October is National Cyber Security Awareness Month, and a host of federal, state and local government and private organizations are focusing on how to keep ourselves safe online.
On Wednesday, Mississippi Attorney General Jim Hood issued a news release, reminding Mississippians to be aware of cyber crime. “Internet crime in Mississippi can range from child pornography or exploitation to identity theft, email phishing scams or illegal downloads,” Hood warned. “It is most imperative that we keep a close eye on what our children are doing online.”
According to statistics from Stop, Think, Connect, a cyber security working group, Americans are becoming more aware of cyber security.
- 96% of Americans feel a personal responsibility to be safer and more secure online
- 93% believe their online actions can protect not only friends and family but also help to make the Web safer for everyone around the world.
- 61% believe that much of online safety and security falls under their personal control, and consistent with those feelings, 90% said they want to learn more about keeping safer on the Internet.
- 48% feel their actions to stay safe and secure can have a positive impact on financial, economic, and national security of the country, indicating Americans are open to making the bridge between their own safety and the nation’s security.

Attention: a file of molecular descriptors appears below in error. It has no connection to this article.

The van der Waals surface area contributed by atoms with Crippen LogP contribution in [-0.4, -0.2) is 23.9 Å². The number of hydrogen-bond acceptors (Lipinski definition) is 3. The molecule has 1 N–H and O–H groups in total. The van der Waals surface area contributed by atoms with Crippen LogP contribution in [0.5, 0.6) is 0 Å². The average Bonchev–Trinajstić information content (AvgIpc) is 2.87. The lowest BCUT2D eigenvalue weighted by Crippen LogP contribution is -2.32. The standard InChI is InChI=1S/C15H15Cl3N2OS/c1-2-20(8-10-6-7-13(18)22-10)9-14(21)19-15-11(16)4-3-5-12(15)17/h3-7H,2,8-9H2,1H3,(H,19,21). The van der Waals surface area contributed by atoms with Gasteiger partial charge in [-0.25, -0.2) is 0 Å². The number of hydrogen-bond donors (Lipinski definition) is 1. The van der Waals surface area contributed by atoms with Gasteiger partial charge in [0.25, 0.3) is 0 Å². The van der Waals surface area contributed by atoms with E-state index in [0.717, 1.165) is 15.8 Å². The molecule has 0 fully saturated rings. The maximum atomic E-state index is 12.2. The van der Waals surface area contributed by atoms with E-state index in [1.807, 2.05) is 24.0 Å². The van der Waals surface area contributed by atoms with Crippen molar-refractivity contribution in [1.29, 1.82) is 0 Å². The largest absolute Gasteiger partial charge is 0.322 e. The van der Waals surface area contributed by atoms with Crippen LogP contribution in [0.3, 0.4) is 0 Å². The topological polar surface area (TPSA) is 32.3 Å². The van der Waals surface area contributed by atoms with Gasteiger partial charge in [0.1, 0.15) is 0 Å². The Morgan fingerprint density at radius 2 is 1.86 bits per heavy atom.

- Concern about identity theft rates slightly higher than fears of job and healthcare loss. 54% of Americans are extremely concerned about loss of personal or financial information. To place this is in context, 53% are concerned about losing their jobs, while 51% feared not being able to provide healthcare for their family.
- Nearly two-thirds of the American public have heard, read or seen something about online safety and security issues recently. However, most of what the news they remember is negative: identity theft, privacy loss, and increased frequency of attacks.
- When asked why they don’t always do all the things they can or should do to stay safer online, Americans said they simply lacked the information or knowledge (28%) – a surprising finding that surpassed other hurdles often cited by the media. Only 12% said online safety was too expensive, while just 5% said they were too busy to take the extra step.
Here are a few tips from Hood’s office to help parents keep their kids safe.
- Talk to your child about their activities online and caution them not to share certain information over the internet.
- Be familiar with popular chat rooms or social networking sites such as Facebook and always maintain access to your child’s online account.
- Teach your child the responsible use of the resources on-line and show them how to delete and/or block harmful e-mails, photos or messages.
- Keep computers in a common room in the house, not in your child’s bedroom, and consider instituting a “media curfew” limiting the time they can use the computer or internet.
- Report abuses or threats to the Attorney General’s office and your Internet Service Provider.
If you need to report a cyber crime, call the Attorney General’s Cyber Crime Unit at 601-576-4281. Anyone who feels they have been targeted for identity theft or any other general scams, can contact the Attorney General’s Consumer Protection Division at 1-800-281-4418. For more information on cyber crimes and consumer scams, or to fill out a complaint form, visit http://www.agjimhood.com.